A film that also could have been titled Babel, the relations humans bear to one another here is juxtaposed with the relations that animals (parrots, owls, cats...) might hold for people, the implacability of the animal's gaze, the enigma of sentience. Ultimately this is a problem for the way a society organizes itself because one must deal ultimately with the impossibility of knowing another, or at least, some other, and nevertheless getting on with such indeterminacy. The first part of the film takes place on a cruise ship - a possible figural allusion to statelessness (1) (2), and to the crucial distinction that might be placed in thinking about society vs. the state (brought up explicitly at one point in the film, 3). Godard understands, though, commitment to a state; if one's concern is something like justice, the mass ties of law-geography-commerce-emotion-media that comprise a state are not to be labeled as always and in all situations any one thing. A difficulty emerges in refusing to think outside of the paradigm of the nation-state as the limit of all sociopolitical organization - the nation-state, the market, and nothing else ...
"If this ultimate determination were a truth valid for every society, the relationship between the determination and the conditions making it possible would not develop through a contingent historical articulation, but would constitute an a priori necessity. It is important to note that the problem under discussion is not that the economy should have its conditions of existence. This is a tautology, for if something exists, it is because given conditions render its existence possible. The problem is that if the 'economy' is determinant in the last instance for every type of society, it must be defined independently of any specific type of society; and the conditions of existence would be that of assuring the existence and determining role of the economy - in other words, they would be an internal moment of the economy as such; the difference would not be constitutive." (Laclau & Mouffe, Hegemony and Socialist Strategy, 2nd ed., p. 98)
A film that could also have been titled JLG/JLG pt. 2, which reminded me in parts of Joris Ivens' masterpiece A Tale of the Wind, a sweeping and yet modest retrospective on long threads of problems which have concerned a filmmaker. Problems which butt up against each other, frequently - problems of aesthetic representation which sometimes appear to be antagonistic to problems of class struggle or other struggles. If the promise of wealth redistribution is a fog that permeates contests over social justice, the "other struggles" may clear away such fog by all manner of lights, in the process of their own manhunts alerting those who would wish to flee.
"The unsatisfactory term 'new social movements' groups together a series of highly diverse struggles: urban, ecological, anti-authoritarian, anti-institutional, feminist, anti-racist, ethnic, regional or that of sexual minorities. The common denominator of all of them would be their differentiation from workers' struggles, considered as 'class' struggles. It is pointless to insist upon the problematic nature of this latter notion: it amalgamates a series of very different struggles at the level of the relations of production, which are set apart from the 'new antagonisms' for reasons that display all too clearly the persistence of a discourse founded upon the privileged status of 'classes.' What interests us about these new social movements, then, is not the idea of arbitrarily grouping them into a category opposed to that of class, but the novel role they play in articulating that rapid diffusion of social conflictuality to more and more numerous relations which is characteristic today of advanced industrial societies." (Laclau & Mouffe, pp. 159-160)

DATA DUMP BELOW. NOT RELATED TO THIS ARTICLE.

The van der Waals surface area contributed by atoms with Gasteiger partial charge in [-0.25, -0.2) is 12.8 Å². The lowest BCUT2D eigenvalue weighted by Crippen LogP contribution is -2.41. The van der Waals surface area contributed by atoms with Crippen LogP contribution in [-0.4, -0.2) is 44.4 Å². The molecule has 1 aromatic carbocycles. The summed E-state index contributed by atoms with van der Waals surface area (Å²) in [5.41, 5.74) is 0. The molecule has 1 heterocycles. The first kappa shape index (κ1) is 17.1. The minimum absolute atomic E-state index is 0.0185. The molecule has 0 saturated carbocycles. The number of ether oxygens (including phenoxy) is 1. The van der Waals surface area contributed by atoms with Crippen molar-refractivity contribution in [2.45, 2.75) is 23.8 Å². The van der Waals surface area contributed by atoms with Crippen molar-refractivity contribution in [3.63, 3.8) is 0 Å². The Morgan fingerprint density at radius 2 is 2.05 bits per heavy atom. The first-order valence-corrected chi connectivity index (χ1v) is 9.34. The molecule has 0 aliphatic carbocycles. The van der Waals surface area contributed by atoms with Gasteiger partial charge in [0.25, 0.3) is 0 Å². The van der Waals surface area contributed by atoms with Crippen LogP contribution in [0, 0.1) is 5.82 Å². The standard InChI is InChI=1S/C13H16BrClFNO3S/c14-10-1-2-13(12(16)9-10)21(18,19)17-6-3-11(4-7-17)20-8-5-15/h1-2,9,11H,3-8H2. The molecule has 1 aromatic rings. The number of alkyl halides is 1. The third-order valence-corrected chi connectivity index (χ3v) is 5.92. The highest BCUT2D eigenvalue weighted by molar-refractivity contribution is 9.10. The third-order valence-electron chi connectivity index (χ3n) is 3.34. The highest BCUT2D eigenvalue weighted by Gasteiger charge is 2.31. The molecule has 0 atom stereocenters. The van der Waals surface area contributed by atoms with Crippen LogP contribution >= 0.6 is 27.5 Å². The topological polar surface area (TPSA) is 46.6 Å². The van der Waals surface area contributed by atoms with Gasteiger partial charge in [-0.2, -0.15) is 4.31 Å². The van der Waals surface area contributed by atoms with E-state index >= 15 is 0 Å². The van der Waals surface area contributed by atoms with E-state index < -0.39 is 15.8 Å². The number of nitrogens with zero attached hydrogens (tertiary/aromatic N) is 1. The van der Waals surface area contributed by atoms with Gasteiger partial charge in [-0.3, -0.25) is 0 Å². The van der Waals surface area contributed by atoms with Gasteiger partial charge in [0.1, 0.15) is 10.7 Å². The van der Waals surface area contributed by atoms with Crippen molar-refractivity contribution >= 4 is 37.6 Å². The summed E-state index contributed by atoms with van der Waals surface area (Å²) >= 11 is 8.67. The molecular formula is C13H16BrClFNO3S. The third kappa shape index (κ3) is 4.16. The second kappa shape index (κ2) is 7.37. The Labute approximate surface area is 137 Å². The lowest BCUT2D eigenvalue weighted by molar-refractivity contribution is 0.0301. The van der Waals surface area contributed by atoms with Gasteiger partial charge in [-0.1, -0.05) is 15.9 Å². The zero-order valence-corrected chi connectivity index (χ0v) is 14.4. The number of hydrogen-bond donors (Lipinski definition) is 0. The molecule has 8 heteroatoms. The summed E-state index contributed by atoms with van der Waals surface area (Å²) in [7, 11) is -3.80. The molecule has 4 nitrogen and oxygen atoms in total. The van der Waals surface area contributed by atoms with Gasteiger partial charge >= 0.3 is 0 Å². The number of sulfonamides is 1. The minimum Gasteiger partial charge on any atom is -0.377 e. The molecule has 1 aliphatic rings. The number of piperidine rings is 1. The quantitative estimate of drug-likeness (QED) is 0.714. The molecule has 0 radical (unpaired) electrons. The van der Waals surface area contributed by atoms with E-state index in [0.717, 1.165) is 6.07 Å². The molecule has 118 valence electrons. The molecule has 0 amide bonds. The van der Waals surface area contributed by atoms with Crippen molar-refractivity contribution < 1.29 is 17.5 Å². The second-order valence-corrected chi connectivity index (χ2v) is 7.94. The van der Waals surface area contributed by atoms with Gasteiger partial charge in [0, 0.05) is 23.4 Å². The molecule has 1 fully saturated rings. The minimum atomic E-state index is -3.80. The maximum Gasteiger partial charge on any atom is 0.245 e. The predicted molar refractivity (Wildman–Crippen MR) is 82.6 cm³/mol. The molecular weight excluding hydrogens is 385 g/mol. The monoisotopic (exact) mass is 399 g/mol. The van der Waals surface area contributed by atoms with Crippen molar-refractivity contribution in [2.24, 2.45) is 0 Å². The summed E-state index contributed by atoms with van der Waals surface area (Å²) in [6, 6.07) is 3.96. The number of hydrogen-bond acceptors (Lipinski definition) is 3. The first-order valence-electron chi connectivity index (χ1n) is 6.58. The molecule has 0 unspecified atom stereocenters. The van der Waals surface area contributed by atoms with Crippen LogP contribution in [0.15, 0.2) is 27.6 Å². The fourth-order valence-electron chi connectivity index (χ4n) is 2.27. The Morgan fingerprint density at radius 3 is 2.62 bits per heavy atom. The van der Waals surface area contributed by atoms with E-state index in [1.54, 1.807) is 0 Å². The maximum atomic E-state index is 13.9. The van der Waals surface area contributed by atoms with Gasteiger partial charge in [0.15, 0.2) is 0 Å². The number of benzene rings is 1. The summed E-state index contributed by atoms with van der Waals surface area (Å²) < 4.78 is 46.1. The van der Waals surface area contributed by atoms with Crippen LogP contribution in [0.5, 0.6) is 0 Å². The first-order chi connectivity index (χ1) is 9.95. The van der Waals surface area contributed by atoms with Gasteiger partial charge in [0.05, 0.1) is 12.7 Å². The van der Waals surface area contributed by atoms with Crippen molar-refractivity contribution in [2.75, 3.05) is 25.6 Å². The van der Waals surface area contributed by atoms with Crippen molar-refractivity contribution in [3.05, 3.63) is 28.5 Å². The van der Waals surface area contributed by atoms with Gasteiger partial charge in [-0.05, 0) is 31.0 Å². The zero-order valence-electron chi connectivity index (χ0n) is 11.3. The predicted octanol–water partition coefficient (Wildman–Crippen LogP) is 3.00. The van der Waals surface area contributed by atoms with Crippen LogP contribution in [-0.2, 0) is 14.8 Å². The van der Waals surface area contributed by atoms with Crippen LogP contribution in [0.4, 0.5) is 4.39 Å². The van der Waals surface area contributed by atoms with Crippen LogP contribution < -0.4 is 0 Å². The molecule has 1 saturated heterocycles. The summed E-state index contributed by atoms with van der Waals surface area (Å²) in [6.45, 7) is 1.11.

Basic, simple film analysis ... which can of course be brilliant ... proceeds from the supposition that an immediately intelligible text yields mysteries upon close inspection which can then be insightfully resolved - or at least proposed - upon even closer inspection. Thus His Girl Friday becomes a text ( -> His Girl Friday' ) which becomes once again a work of art ( -> His Girl Friday" ). But why must this model of film analysis apply in every instance, that is, why must a film - every film, each film, every time, each time - subject itself to the demand that it yield its first set of secrets, relations, themes, immediately? I can think of logical reasons why a person might prefer movies that telegraph their meaning so that we can presume to know their basic meaning by the time of the first reel change, and definitely by roll of the end credits. But I can think of no logical reason why this must become the standard by which all films everywhere should be judged, especially when the film itself - with its overlapping sounds and texts, its richness of allusion, its diversity of visual registers - seems to indicate to us that, no, it is not that type of movie. It invites certain forms of confusion, and it invites repeat viewings. This is not something new for Godard and yet it still bothers people, even those who (one would think) would at least be bright enough to have learned their lesson already. And yet one reads the texts that comprise the (mainly) thoughtless reception Film Socialisme has received, and the mind boggles.